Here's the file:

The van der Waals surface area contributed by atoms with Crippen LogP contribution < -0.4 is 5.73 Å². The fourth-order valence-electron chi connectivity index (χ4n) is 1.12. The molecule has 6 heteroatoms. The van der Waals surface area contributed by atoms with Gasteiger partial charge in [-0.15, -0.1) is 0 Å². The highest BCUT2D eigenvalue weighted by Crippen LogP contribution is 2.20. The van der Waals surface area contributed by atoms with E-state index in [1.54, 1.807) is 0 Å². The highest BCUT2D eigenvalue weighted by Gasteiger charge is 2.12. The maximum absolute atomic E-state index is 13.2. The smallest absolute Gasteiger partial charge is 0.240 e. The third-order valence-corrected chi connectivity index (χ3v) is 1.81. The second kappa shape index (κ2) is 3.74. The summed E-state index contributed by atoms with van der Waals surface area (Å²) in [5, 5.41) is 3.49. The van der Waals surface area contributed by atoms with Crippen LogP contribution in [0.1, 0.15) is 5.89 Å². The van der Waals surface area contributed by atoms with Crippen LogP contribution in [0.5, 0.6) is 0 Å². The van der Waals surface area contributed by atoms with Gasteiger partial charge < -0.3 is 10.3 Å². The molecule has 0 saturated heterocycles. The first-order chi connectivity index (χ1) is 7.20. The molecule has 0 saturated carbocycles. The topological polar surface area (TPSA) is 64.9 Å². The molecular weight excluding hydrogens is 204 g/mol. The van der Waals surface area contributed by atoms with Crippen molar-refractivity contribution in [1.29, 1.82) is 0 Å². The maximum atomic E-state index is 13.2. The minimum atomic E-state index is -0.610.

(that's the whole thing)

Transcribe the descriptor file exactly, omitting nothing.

The van der Waals surface area contributed by atoms with Crippen LogP contribution < -0.4 is 5.73 Å². The fourth-order valence-electron chi connectivity index (χ4n) is 1.12. The molecule has 6 heteroatoms. The van der Waals surface area contributed by atoms with Gasteiger partial charge in [-0.15, -0.1) is 0 Å². The highest BCUT2D eigenvalue weighted by Crippen LogP contribution is 2.20. The van der Waals surface area contributed by atoms with E-state index in [1.54, 1.807) is 0 Å². The highest BCUT2D eigenvalue weighted by Gasteiger charge is 2.12. The maximum absolute atomic E-state index is 13.2. The smallest absolute Gasteiger partial charge is 0.240 e. The third-order valence-corrected chi connectivity index (χ3v) is 1.81. The second kappa shape index (κ2) is 3.74. The summed E-state index contributed by atoms with van der Waals surface area (Å²) in [5, 5.41) is 3.49. The van der Waals surface area contributed by atoms with Crippen LogP contribution in [0.1, 0.15) is 5.89 Å². The van der Waals surface area contributed by atoms with Crippen LogP contribution in [0.5, 0.6) is 0 Å². The van der Waals surface area contributed by atoms with Gasteiger partial charge < -0.3 is 10.3 Å². The molecule has 0 saturated heterocycles. The first-order chi connectivity index (χ1) is 7.20. The molecule has 0 saturated carbocycles. The topological polar surface area (TPSA) is 64.9 Å². The molecular weight excluding hydrogens is 204 g/mol. The van der Waals surface area contributed by atoms with Crippen molar-refractivity contribution in [1.29, 1.82) is 0 Å². The maximum atomic E-state index is 13.2. The minimum atomic E-state index is -0.610.